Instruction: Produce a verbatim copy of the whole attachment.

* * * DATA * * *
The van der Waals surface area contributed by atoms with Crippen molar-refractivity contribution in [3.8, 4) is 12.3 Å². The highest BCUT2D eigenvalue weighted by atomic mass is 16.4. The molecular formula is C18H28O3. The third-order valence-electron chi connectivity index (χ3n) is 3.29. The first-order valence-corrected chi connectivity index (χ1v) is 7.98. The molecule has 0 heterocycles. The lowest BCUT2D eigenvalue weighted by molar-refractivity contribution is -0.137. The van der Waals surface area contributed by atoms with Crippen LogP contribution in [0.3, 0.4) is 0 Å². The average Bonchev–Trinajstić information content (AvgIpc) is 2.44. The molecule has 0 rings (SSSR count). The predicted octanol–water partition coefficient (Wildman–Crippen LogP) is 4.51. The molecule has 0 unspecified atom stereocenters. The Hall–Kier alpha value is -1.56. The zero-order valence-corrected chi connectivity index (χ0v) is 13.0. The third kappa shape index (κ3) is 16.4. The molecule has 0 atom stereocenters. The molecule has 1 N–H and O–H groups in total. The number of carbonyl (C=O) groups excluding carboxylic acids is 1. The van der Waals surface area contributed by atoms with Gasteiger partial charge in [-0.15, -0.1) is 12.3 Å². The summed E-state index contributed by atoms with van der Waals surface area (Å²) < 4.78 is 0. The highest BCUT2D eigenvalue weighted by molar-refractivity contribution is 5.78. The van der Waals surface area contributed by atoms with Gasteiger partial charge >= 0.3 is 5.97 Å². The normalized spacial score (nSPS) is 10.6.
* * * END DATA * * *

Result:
The van der Waals surface area contributed by atoms with Crippen molar-refractivity contribution in [3.8, 4) is 12.3 Å². The highest BCUT2D eigenvalue weighted by atomic mass is 16.4. The molecular formula is C18H28O3. The third-order valence-electron chi connectivity index (χ3n) is 3.29. The first-order valence-corrected chi connectivity index (χ1v) is 7.98. The molecule has 0 heterocycles. The lowest BCUT2D eigenvalue weighted by molar-refractivity contribution is -0.137. The van der Waals surface area contributed by atoms with Crippen LogP contribution in [0.3, 0.4) is 0 Å². The average Bonchev–Trinajstić information content (AvgIpc) is 2.44. The molecule has 0 rings (SSSR count). The predicted octanol–water partition coefficient (Wildman–Crippen LogP) is 4.51. The molecule has 0 unspecified atom stereocenters. The Hall–Kier alpha value is -1.56. The zero-order valence-corrected chi connectivity index (χ0v) is 13.0. The third kappa shape index (κ3) is 16.4. The molecule has 0 atom stereocenters. The molecule has 1 N–H and O–H groups in total. The number of carbonyl (C=O) groups excluding carboxylic acids is 1. The van der Waals surface area contributed by atoms with Gasteiger partial charge in [-0.15, -0.1) is 12.3 Å². The summed E-state index contributed by atoms with van der Waals surface area (Å²) < 4.78 is 0. The highest BCUT2D eigenvalue weighted by molar-refractivity contribution is 5.78. The van der Waals surface area contributed by atoms with Gasteiger partial charge >= 0.3 is 5.97 Å². The normalized spacial score (nSPS) is 10.6.